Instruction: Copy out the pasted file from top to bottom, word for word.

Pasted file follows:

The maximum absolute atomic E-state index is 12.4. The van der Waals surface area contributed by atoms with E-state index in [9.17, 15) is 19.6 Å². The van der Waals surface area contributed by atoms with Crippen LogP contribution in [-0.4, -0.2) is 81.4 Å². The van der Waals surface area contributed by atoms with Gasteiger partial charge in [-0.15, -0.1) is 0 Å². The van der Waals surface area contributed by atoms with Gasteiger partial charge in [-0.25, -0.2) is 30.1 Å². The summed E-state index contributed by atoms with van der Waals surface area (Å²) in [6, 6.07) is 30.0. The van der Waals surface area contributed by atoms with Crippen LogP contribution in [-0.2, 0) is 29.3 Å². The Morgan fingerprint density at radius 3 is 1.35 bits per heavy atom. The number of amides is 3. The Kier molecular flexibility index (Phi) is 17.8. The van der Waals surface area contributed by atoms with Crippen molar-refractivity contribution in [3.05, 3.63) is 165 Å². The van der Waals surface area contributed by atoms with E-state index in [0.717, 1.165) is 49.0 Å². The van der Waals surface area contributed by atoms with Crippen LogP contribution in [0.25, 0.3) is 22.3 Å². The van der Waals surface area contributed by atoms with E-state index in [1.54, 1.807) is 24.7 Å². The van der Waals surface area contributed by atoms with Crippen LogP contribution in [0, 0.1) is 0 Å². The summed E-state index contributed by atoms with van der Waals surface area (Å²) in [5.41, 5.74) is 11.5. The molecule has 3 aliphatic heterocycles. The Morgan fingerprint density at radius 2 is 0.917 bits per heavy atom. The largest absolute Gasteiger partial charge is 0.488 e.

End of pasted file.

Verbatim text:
The maximum absolute atomic E-state index is 12.4. The van der Waals surface area contributed by atoms with E-state index in [9.17, 15) is 19.6 Å². The van der Waals surface area contributed by atoms with Crippen LogP contribution in [-0.4, -0.2) is 81.4 Å². The van der Waals surface area contributed by atoms with Gasteiger partial charge in [-0.15, -0.1) is 0 Å². The van der Waals surface area contributed by atoms with Gasteiger partial charge in [-0.25, -0.2) is 30.1 Å². The summed E-state index contributed by atoms with van der Waals surface area (Å²) in [6, 6.07) is 30.0. The van der Waals surface area contributed by atoms with Crippen LogP contribution in [-0.2, 0) is 29.3 Å². The Morgan fingerprint density at radius 3 is 1.35 bits per heavy atom. The number of amides is 3. The Kier molecular flexibility index (Phi) is 17.8. The van der Waals surface area contributed by atoms with Crippen molar-refractivity contribution in [3.05, 3.63) is 165 Å². The van der Waals surface area contributed by atoms with E-state index in [0.717, 1.165) is 49.0 Å². The van der Waals surface area contributed by atoms with Crippen LogP contribution in [0.25, 0.3) is 22.3 Å². The van der Waals surface area contributed by atoms with E-state index in [1.54, 1.807) is 24.7 Å². The van der Waals surface area contributed by atoms with Crippen LogP contribution in [0, 0.1) is 0 Å². The summed E-state index contributed by atoms with van der Waals surface area (Å²) in [5.41, 5.74) is 11.5. The molecule has 3 aliphatic heterocycles. The Morgan fingerprint density at radius 2 is 0.917 bits per heavy atom. The largest absolute Gasteiger partial charge is 0.488 e.